(whooping cough) beginning at 2 months of age. (The pertussis immunization is the quot;Pquot; part of the routine DTaP injection.) Vaccines are now also given against the pneumococcus organism (PCV), a
common cause of bacterial pneumonia.
When to seek prompt treatment?
Call your child's doctor immediately if your child has any of the signs and symptoms of pneumonia, but especially if your child:
- is having trouble breathing or is breathing abnormally fast
- has a bluish or gray color to the fingernails or lips
- has a fever of 102 degrees Fahrenheit (38.9 degrees Celsius), or above 100.4 degrees Fahrenheit (38 degrees Celsius) in infants under 6 months of age
Doctors usually make the diagnosis of pneumonia after a physical examination. The doctor may possibly use a chest X-ray, blood tests, and (sometimes) bacterial cultures of mucus produced by
coughing when making a diagnosis. In most cases, pneumonia can be treated with oral antibiotics given to your child at home. The type of antibiotic used depends on the type of pneumonia.
Children may be hospitalized for treatment if they have pneumonia caused by pertussis or other bacterial pneumonia that causes high fevers and respiratory distress. They may also be hospitalized if
supplemental oxygen is needed, if they have lung infections that may have spread into the bloodstream, if they have chronic illnesses that affect the immune system, if they are vomiting so much that
they cannot take medicine by mouth, or if they have recurrent episodes of pneumonia.
Empyema is a pus within a natural body cavity. It must be differentiated from an abscess, which is a collection of pus in a newly formed capsule rather than a pre-existing cavity. Empyema can occur
as a complication of pneumonia, tuberculosis or surgical procedures (postsurgical empyema). The incidence of empyema is not well characterized, although a recent study suggests empyema may be
common in patients admitted to the medical ICU. Fartoukh et al. reported an 8.4% of patients admitted to the medical ICU had physical and radiographic evidence of pleural effusion. Diagnostic
thoracentesis was performed in 73% of these patients, and empyema was diagnosed in 17% of cases of pleural effusion. The infective organism can get into the pleural cavity either through the
bloodstream or other circulatory system, in secretions from lung tissue, or on the surfaces of surgical instruments or objects that cause open chest wounds. Microorganisms associated with empyema
included Staphylococcus aureus , Streptococcus spp. , E. coli , K. pneumoniae , M. tuberculosis , and PeptoStreptococcus.
Its development can be divided into three phases: an acute phase in which the body cavity fills with a thin fluid containing some pus; a second stage in which the fluid thickens and a fibrous, coagulation
protein (fibrin) begins to accumulate within the cavity; and a third or chronic stage in which the lung or other organ is encased within a thick covering of fibrous material.
In humans, the pleural space surrounding the lungs is most commonly affected. This particular condition is called pyothorax and is usually caused by a bacterial infection of the lungs (pneumonia).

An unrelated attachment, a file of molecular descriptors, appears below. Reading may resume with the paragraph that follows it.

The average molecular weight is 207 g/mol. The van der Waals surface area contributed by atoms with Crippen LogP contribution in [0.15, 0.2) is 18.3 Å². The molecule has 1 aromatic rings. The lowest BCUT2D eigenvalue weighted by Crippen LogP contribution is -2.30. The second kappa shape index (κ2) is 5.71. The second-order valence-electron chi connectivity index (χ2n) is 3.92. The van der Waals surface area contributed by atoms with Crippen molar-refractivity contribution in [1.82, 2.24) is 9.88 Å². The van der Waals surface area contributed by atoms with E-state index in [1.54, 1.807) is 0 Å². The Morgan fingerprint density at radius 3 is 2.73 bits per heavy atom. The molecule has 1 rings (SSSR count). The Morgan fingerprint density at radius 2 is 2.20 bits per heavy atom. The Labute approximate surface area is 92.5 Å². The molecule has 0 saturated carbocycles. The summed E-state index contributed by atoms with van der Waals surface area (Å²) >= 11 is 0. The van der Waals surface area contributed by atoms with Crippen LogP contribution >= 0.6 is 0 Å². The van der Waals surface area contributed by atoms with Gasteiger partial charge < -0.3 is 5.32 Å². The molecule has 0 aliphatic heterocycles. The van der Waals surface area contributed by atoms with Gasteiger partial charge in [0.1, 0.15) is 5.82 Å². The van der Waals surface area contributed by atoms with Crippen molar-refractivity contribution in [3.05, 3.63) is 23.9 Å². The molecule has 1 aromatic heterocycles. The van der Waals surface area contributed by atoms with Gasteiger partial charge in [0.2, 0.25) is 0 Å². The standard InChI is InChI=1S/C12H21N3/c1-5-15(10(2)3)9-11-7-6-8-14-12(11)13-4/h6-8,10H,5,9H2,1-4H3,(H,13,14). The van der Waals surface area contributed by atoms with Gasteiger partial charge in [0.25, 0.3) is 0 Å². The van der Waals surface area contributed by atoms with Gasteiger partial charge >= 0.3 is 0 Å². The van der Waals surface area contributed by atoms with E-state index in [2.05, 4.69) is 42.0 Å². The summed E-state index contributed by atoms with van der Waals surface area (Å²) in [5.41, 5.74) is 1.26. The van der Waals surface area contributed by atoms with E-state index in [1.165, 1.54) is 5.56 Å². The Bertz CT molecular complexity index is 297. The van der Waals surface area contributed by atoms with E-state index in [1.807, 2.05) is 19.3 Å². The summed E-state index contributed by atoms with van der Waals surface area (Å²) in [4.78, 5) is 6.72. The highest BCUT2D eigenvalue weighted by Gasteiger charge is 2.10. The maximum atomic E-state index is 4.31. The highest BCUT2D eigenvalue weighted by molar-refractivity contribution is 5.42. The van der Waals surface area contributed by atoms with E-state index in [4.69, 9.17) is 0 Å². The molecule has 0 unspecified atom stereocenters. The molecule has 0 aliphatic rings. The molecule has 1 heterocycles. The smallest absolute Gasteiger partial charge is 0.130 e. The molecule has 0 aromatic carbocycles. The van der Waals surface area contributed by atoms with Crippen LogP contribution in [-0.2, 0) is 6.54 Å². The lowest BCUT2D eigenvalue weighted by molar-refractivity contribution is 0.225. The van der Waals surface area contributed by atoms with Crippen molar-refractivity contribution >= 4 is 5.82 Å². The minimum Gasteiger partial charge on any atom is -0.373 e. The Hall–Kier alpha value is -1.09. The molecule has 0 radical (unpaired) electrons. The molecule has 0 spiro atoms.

Other common empyemas include appendicitis and pyometra.
Pleural space empyema
Typical symptoms are just about the same as tuberculosis which includes: fever (which may be spiking), chest pain, cough, sweating and shortness of breath.
Clubbing of the fingernails is present. There is a dull percussion note and reduced breath sounds on the affected side of the chest. Chest x-ray shows a pleural effusion, often with a lateral bulge and
pleural thickening. Ultrasound confirms the size and location of the pocket of pus and the presence of fibrin aggregates.There are 3 stages:Exudative, fibrinopurulent and organizing. In the exudative
stage, the pus accumulates. This is followed by the fibrinopurulent stage in which there is loculation of the pleural fluid (the creation of grapelike pus pockets). In the final organizing stage there is the
potential for lung entrapment by scarring. If it makes it to the final stage and scarring occurs there is a good chance of pulmonary fibrosis and other conditions that will happen in years to come, such as
right sided heart failure (cor pulmonale). This is due to the high pulmonary pressures due to the scarring and the treatment is most likely a single lung transplant. The only drug that might have any
effect is prednisone, but the use of prednisone is only temporary.
Diagnosis is confirmed by thoracentesis, X-Ray and CT Scan. Frank pus may be aspirated from the pleural space. The pleural fluid has a low pH, and the blood has a high white blood cell count usually
above 20,000. Aspirated fluid is cultured to identify the causitive organism. Arterial blood gases are drawn to determine the pH, CO2 and O2 levels. Another test to confirm empyema is a pleural
tap(removing 3-4 pieces of 1 to 2cm of the pleura).
A chest tube is inserted to drain the pus from the pleural space, using ultrasound scan guidance. Intravenous antibiotics are given. If this is insufficient, surgical decortication of the pleura may be